The reason for winning an award or being selected for a team is because, I would imagine, the children are actually good at what they do.

Is that a bad thing? Are we supposed to feel guilty because someone else's DC didn't get an award?

givemeaboost Wed 17-Jul-13 11:29:20

YANBU however it happens everywhere and is not always as black and white as it seems, as others have said maybe some are g&t or SEN.

My son gets to do activities at school that most others don't and gets funding from school to go to summer activities, this may seem unfair but he had a terrible start to school and only 3 yrs into his school life is he starting to catch up with his peers academically & socially, his extra-curricular activities do have purpose- helping him socially and also getting him to participate in hands-on stuff rather than just academics, which he struggles with the "normal" amount his peers do.

All I can suggest is put you dc in for as many activities etc as is on offer and think about joining the pta-that group seem to be first to know about things and seem to get preference ime, hope that helps.

Souredstones Wed 17-Jul-13 11:30:21

You're talking about my DC there.

Why shouldn't the school reward hard work, effort and achievement? That's how the world works.

MidniteScribbler Wed 17-Jul-13 11:33:31

And what award would you like your child to win?

fancyabakeoff Wed 17-Jul-13 11:37:15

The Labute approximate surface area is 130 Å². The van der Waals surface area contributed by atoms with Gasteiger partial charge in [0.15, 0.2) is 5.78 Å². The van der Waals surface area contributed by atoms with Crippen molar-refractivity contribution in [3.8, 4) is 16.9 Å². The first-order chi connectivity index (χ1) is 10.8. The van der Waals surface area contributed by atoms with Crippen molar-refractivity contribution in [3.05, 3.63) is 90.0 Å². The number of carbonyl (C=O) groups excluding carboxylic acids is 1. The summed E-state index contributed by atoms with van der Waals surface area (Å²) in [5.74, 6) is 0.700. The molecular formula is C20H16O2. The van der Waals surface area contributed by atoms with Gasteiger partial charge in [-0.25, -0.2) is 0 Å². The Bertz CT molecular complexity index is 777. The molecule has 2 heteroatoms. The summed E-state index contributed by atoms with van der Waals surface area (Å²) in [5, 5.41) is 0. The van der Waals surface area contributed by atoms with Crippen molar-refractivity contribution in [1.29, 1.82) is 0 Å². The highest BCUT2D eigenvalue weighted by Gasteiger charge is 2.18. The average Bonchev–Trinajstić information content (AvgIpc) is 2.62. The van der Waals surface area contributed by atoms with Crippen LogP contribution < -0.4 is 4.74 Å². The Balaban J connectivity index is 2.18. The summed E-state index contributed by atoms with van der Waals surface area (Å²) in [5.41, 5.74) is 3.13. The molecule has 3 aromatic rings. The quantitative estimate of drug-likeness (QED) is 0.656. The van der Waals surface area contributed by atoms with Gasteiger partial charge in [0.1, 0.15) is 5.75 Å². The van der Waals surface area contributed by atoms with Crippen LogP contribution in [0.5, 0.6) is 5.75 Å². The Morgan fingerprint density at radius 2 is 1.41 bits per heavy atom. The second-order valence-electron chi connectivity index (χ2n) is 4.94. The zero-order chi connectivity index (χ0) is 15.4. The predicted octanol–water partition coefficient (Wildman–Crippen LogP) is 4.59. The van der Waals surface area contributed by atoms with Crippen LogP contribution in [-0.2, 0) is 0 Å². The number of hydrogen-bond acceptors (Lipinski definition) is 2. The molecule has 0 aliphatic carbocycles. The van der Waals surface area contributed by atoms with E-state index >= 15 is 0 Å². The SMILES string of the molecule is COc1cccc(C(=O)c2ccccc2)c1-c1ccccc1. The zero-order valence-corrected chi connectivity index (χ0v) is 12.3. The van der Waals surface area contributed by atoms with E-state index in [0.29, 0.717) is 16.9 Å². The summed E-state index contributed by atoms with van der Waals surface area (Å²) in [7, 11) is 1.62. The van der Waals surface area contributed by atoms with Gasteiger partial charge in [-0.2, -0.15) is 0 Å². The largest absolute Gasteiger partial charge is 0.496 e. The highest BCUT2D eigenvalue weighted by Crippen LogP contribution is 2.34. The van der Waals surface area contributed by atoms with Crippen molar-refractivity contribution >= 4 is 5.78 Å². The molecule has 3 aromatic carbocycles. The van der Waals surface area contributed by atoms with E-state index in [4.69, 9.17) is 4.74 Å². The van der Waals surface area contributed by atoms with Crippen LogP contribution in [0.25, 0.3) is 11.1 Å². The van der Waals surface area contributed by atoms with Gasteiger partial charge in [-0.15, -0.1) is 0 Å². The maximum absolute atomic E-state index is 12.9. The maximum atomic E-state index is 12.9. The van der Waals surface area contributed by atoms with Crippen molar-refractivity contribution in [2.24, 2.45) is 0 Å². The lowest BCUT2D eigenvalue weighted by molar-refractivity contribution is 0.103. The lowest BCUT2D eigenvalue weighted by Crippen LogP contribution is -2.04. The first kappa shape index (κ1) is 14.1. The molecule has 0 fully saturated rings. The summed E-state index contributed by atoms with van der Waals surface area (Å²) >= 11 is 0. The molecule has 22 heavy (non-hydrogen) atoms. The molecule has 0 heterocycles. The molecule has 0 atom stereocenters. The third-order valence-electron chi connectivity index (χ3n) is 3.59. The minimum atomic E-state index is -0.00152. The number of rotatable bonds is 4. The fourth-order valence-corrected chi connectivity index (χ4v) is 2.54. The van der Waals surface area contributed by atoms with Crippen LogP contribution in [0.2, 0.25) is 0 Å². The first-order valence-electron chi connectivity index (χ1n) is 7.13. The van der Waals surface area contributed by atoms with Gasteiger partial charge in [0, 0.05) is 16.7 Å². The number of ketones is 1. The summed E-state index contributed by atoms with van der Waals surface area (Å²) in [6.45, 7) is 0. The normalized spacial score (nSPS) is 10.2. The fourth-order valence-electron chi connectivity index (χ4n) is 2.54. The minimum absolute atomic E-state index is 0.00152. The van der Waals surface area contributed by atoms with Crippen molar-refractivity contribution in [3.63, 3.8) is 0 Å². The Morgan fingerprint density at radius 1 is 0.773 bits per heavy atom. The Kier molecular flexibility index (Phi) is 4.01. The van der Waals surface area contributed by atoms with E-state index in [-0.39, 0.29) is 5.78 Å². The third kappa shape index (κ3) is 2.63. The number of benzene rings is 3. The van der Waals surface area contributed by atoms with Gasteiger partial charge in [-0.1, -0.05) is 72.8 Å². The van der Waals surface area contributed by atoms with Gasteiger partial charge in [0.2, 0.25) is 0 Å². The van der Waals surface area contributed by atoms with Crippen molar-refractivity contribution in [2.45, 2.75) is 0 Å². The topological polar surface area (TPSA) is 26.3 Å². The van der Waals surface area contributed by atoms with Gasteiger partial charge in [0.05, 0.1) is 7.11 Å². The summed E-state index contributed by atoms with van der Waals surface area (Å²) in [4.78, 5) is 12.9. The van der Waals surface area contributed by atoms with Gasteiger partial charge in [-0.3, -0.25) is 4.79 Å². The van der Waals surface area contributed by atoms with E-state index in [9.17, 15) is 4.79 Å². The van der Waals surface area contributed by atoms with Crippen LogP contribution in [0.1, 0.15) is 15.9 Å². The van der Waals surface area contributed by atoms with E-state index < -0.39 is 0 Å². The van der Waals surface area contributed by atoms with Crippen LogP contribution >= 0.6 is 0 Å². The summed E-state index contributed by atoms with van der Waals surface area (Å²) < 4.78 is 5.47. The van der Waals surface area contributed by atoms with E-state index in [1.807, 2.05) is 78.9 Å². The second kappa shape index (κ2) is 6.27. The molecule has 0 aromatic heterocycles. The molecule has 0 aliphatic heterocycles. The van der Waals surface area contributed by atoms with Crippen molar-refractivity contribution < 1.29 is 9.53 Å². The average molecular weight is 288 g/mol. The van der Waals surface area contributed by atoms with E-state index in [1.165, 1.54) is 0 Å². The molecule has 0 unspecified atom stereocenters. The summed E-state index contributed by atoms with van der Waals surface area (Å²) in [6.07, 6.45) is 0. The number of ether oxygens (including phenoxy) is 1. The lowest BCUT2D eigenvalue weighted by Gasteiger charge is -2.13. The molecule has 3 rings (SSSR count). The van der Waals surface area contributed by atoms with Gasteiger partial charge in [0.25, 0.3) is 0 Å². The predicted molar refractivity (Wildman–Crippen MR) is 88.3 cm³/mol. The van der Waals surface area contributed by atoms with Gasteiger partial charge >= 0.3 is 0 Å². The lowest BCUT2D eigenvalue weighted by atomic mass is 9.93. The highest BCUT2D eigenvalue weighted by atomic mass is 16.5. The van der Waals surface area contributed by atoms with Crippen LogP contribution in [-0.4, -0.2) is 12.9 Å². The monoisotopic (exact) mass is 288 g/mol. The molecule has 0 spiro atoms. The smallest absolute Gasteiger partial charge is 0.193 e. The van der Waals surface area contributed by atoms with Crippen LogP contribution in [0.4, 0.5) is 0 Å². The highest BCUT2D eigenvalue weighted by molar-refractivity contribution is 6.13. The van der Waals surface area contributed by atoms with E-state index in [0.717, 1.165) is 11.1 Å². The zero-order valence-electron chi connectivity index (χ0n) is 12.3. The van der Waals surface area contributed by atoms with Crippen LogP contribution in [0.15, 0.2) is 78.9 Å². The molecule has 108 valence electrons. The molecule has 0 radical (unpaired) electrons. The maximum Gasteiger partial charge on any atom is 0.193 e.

I'm with you OP. There are three girls in my daughter's year who get picked for every bloody thing. They are not particularly bright or exceptional at anything other than being a bit loud, bossy and in your face.

I for one am sick to death of giving her the 'life is hard and unfair' mantra when she works bloody hard, is well behaved and loves school.

Fakebook Wed 17-Jul-13 11:37:23

I don't have much experience in this as my dd is only 5 and going into year 1 next September, but she won 6 out of 7 races in her first sports day and I'm flipping proud! She was better than the other children so it could just be that the children who win the awards are just better? I really don't think children who do well have pushy parents either.

LessMissAbs Wed 17-Jul-13 11:37:26

Some children, like adults, are just more talented in certain things than others. Sport is competition and that's the way the world works. Are you suggesting that the school should pick less successful athletes to represent it?

You do realise that most Olympians start showing promise at school and work their way through junior competition, under 18s, under 18s, under 20s etc on the learning process to becoming successful seniors. To miss out on this development process to make some children's parents feel better at school is short sighted.

There is a learning opportunity here. Encourage your child to find out what the successful children at sports are doing and copy them, or do more. Are they eating a better diet than your child? Are they training more in their own time than your own child? Are they simply working harder? Is your child more of a long distance runner than a sprinter, or a thrower rather than a jumper?

If, as you say, the level of competition at this school isn't that high, your child should be able to work on what is necessary to succeed and do so.